Age Spacing of Children (part II)

Once you have your first child here, your next big decision is when to attempt to have the next one. Some couples are able to space their babies rather intentionally while others learn to accept what comes their way (whether that means closer or further than planned).


I have written on child spacing before in this post: Child Spacing. Even so, I have had many people asking about my thoughts on what is the best spacing of children, so we obviously have room for some more input here. If you want my thorough run down on the two year spacing of my first three as well as some thoughts on four year spacing, see my Child Spacing post. 


With the addition of Brinley, we have some new spacing going on. 


Brinley to Brayden is 7 years. 

Brinley to Kaitlyn is 5 years.

Brinley to McKenna is 3 years.



Okay, let me just tell you, I have found three year spacing to be so very easy! McKenna was old enough that she could be quite independent. A two year old is still quite dependent for many things, but a three year old can dress herself, go potty independently, get her own shoes on, get herself a drink, and wait for pretty much anything she needs that she can’t get herself. A three year old also isn’t so sensitive for naps, so it wasn’t so worrisome come afternoon nap time if Brinley was off schedule and McKenna was going to get down for her nap late. The three year old doesn’t nap for much longer after baby is born, which means less time juggling multiple nap schedules.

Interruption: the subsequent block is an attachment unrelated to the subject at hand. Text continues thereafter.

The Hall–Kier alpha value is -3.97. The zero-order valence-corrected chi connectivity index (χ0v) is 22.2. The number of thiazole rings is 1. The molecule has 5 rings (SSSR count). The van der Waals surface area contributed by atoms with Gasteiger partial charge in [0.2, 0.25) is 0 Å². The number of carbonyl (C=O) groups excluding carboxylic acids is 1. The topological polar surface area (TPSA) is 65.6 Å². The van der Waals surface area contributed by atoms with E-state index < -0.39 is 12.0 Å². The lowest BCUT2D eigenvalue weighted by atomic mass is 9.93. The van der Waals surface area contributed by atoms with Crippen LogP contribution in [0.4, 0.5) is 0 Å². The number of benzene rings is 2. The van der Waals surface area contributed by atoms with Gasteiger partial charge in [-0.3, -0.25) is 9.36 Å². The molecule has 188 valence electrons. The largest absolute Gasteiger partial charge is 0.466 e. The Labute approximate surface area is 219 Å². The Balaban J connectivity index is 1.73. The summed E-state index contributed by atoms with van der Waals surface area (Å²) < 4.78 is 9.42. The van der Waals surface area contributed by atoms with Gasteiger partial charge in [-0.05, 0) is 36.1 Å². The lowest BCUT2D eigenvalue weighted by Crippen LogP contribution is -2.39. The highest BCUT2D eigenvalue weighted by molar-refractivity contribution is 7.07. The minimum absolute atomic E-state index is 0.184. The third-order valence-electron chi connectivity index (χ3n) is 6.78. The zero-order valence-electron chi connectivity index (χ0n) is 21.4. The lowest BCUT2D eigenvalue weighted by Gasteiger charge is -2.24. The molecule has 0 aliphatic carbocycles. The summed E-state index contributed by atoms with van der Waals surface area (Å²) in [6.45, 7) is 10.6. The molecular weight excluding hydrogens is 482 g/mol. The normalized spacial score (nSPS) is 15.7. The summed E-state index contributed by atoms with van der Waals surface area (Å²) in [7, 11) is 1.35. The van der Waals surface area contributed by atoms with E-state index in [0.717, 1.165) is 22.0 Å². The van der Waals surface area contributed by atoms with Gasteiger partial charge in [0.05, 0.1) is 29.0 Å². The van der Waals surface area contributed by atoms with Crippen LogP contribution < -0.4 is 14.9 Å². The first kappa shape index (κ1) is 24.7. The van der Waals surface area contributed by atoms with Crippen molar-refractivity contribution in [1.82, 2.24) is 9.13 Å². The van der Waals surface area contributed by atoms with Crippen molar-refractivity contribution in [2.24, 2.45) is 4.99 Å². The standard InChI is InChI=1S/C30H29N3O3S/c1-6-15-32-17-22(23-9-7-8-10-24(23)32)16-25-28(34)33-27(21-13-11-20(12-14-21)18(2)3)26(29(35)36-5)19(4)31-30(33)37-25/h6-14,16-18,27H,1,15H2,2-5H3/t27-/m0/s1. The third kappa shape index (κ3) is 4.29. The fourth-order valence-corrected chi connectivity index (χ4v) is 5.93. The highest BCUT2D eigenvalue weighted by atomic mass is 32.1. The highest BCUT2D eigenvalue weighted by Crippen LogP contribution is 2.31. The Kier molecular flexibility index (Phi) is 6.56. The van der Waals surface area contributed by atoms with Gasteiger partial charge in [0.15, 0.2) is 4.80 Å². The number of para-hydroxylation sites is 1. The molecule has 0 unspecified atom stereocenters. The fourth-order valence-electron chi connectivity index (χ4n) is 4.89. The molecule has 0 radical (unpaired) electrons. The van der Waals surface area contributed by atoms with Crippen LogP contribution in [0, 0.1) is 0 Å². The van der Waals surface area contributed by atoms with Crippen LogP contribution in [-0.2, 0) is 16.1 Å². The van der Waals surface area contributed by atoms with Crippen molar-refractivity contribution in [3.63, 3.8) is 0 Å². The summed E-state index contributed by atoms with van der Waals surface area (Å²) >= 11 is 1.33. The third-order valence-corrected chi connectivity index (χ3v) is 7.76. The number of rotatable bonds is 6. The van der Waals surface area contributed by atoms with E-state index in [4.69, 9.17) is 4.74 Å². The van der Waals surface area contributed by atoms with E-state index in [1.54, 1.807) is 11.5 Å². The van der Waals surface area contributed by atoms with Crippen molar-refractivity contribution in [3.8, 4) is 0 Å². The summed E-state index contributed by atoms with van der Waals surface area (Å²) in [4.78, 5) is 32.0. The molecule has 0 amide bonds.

There are some down sides. With a three year old, you start to get a taste of freedom and then it is all taken back to square one. Also, while you aren’t juggling two napping kids, you have a napping child longer than if you had them closer together.


Despite the drawbacks, I have found the three year spacing to be quite stress-free and enjoyable. 



A five and seven year old are very helpful with a baby. They can be trusted in a lot of situations and love to help mom. I am guessing there might be unique issues that come up with this spacing as Brinley gets older (I forsee a couple of people who will think of themselves as Brinley’s second set of parents…), but we haven’t had problems as of yet. I also wonder about how things will be for Brinley when she is still waiting to start school and her siblings are all gone all day, and how she will feel when her siblings have all moved out and she is just starting high school.


A unique benefit with this spacing I never thought of ahead of time is the chance to teach them about babies. They have been learning about napping, changing diapers, feeding babies (they both about DIED when I told them about the new guidelines on introducing allergens to infants), dressing babies, baby safety, etc. They love having their baby sister and she just adores them.



Like I said in my previous post, thee is no “best.” There are drawbacks and benefits to each spacing dynamic. There are also different preferences and personalities of the parents having the babies. There is also number of children you plan on having to consider. I imagine age of parents would be a consideration, also. 


I often sit and wonder if I were to choose now, do I like two or three year spacing best? I can’t say. Knowing what I know now, I still would definitely have my first two in the two year gap. I also wouldn’t change Brinley’s gap. I think an ideal situation might be have two close together, then a three year break and two close together. If I had stopped at three, then I think all three close together was ideal.